The next role that you will have to take is an enormous one – being your own marketing department. Marketing is a complicated and multi-layered subject that involves various activities relating to customer psychology, audience statistics, and art. Attracting your potential customers is an extensive duty.
You will have to constantly conduct marketing research, manage a website and social media, design and test advertising campaigns, and curate promotional materials.
If you have the resources to hire a marketing specialist, you can do so. However, many startup businesses may find it strategic to figure it out themselves first before allowing other people to decide on marketing strategies.
One important thing about marketing is that it is a constant job. No matter how big a hit your products or services are, you will always have to keep reminding people about it. You will always have to stay relevant among your target audience so they will always choose you among a very saturated market. You will always need to find the right marketing strategies to gain a competitive advantage.
So your marketing efforts have worked and you’ve attracted plenty of customers. Now what? It’s time for your head of sales to work it out with your customers, communicate with them, and seal the deal. News flash: that’s still you.
All of the previous efforts you’ve made are to get yourself into the end of closing a sale. However, marketing and sales go hand in hand. If marketing serves as your public image, sales are the personal relationship you make with your customers.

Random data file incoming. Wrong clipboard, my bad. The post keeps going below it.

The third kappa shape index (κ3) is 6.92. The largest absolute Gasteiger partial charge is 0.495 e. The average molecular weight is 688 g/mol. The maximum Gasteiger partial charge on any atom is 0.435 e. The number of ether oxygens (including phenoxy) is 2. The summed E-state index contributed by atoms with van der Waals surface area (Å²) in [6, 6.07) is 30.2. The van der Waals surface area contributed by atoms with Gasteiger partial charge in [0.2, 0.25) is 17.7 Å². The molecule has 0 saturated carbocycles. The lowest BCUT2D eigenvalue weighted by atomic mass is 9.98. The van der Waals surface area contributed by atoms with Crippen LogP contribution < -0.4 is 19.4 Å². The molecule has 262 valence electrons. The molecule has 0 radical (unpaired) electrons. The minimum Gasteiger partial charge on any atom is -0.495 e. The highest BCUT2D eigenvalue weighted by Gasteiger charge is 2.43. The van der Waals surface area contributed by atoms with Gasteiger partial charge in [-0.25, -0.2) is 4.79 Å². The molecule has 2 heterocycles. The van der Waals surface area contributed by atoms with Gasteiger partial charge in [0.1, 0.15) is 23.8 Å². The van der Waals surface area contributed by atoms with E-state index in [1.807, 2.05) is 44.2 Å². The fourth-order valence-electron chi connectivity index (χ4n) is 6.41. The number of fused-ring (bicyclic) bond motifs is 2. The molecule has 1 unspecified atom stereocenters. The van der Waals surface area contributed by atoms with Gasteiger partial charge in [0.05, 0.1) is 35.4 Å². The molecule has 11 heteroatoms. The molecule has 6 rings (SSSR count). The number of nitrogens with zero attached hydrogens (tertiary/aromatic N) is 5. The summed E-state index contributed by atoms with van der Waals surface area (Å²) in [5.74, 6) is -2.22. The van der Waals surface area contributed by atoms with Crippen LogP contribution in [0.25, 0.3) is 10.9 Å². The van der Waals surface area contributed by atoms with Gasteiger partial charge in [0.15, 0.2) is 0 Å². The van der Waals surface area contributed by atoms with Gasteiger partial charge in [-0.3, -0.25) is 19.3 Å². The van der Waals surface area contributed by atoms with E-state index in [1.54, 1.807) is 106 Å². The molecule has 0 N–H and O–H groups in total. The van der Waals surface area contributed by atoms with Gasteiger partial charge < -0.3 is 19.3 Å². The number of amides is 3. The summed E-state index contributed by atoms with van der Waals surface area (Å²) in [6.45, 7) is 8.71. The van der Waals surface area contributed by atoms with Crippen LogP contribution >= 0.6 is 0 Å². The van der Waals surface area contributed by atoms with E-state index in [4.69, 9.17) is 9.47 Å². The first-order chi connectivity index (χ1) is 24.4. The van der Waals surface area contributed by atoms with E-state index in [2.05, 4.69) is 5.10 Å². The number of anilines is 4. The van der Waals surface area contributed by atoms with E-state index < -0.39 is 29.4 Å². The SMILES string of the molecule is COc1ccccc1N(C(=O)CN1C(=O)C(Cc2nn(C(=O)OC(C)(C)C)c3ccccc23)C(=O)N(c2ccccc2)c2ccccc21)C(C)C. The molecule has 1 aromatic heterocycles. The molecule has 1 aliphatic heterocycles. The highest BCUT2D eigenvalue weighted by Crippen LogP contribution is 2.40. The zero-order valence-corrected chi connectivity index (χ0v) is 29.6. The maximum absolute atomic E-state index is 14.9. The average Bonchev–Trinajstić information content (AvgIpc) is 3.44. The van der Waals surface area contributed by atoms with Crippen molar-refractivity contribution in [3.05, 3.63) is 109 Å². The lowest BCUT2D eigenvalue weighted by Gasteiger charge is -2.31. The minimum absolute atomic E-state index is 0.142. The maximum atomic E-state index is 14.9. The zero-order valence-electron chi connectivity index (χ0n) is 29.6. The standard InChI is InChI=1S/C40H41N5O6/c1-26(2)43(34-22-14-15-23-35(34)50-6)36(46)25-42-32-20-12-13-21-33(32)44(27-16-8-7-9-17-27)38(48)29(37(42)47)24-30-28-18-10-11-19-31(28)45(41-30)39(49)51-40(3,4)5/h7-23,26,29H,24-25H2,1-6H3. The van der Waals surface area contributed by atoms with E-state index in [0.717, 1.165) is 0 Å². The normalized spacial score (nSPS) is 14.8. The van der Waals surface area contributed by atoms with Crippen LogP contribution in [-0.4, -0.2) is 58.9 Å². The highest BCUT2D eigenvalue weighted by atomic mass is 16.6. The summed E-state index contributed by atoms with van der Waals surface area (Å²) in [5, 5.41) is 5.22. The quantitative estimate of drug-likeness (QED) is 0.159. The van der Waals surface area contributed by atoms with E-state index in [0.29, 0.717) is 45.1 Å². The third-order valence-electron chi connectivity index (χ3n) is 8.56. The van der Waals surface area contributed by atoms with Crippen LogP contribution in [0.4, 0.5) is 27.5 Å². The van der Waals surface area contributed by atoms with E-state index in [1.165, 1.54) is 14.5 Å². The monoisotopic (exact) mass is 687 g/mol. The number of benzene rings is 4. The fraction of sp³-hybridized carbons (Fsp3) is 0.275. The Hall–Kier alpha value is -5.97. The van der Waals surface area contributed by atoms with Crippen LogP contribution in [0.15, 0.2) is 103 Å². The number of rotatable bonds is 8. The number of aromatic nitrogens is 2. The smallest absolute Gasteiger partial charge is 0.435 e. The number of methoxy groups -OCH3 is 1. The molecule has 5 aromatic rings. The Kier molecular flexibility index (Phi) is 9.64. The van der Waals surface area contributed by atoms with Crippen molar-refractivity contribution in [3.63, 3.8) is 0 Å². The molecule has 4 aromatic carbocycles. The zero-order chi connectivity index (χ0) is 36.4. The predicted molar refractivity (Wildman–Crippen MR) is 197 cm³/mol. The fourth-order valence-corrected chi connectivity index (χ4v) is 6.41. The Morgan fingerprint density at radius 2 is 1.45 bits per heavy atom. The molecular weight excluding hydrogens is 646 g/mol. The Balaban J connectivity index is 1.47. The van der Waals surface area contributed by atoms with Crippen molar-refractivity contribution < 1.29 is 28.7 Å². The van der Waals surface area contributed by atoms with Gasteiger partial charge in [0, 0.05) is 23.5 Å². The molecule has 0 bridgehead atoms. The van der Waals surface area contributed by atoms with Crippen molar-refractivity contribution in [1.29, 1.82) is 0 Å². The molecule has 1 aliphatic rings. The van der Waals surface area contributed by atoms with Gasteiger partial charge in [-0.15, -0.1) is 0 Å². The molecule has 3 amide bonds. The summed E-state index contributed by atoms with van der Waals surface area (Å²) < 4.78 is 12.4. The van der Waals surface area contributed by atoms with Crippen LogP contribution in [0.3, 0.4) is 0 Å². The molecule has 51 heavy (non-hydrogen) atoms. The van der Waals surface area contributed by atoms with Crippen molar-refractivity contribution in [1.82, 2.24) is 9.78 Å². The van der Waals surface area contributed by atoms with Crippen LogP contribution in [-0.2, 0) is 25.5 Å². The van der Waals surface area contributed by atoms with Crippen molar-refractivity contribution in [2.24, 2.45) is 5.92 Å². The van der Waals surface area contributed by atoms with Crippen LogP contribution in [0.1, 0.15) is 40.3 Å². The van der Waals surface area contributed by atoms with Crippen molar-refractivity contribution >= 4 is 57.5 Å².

And no, being a salesperson isn’t an inborn talent. It comes by having the right experience of honing and practicing the right skills to sell your product. This means having good active listening and communicating skills so you can network effectively with a bunch of strangers who can be potential partners or customers.
You will also have to create strategic steps to gain initial interest from customers and nurture that interest all the way to the sale and beyond. As your own salesperson, you will also have to develop the skill of knowing how to successfully move forward after rejection without taking it personally.
Don’t forget customer service, logistics or legal compliance …
We hate to break it to you but this isn’t where it all ends. Numerous other hats await that deal with other areas of your business such as customer service, logistics, and legal matters- to name a few.
In reality, being your own boss doesn’t guarantee absolute freedom, long hours of free time, and independence from arduous tasks that you used to do at work.
Social media can be filled with messages that only show the final output, but don’t show the many years of hard work, failures, and sleepless nights.
It’s not for everybody and that’s okay
If these roles don’t seem like something you want to do- that’s totally okay. Being your own boss isn’t the only indicator of success. Having a fulfilling regular job doesn’t make you any less than others who do it differently.
With all that said, while being your boss isn’t for everyone, it can definitely be for you too. All these hats will eventually make sense together given enough time, experience, fortitude, and patience. If you think being an entrepreneur is the right track for you, all these roles shouldn’t stop you from doing so. The right entrepreneurs will always be ready to face whatever adversities that come their way – no matter how big or scary they seem to be.
If you choose to go down this path – good luck and may the universe bless you with the determination to conquer the hurdles that come with it! If you’re settling with a 9-5, as long as you’re fulfilled and happy, you should be just fine!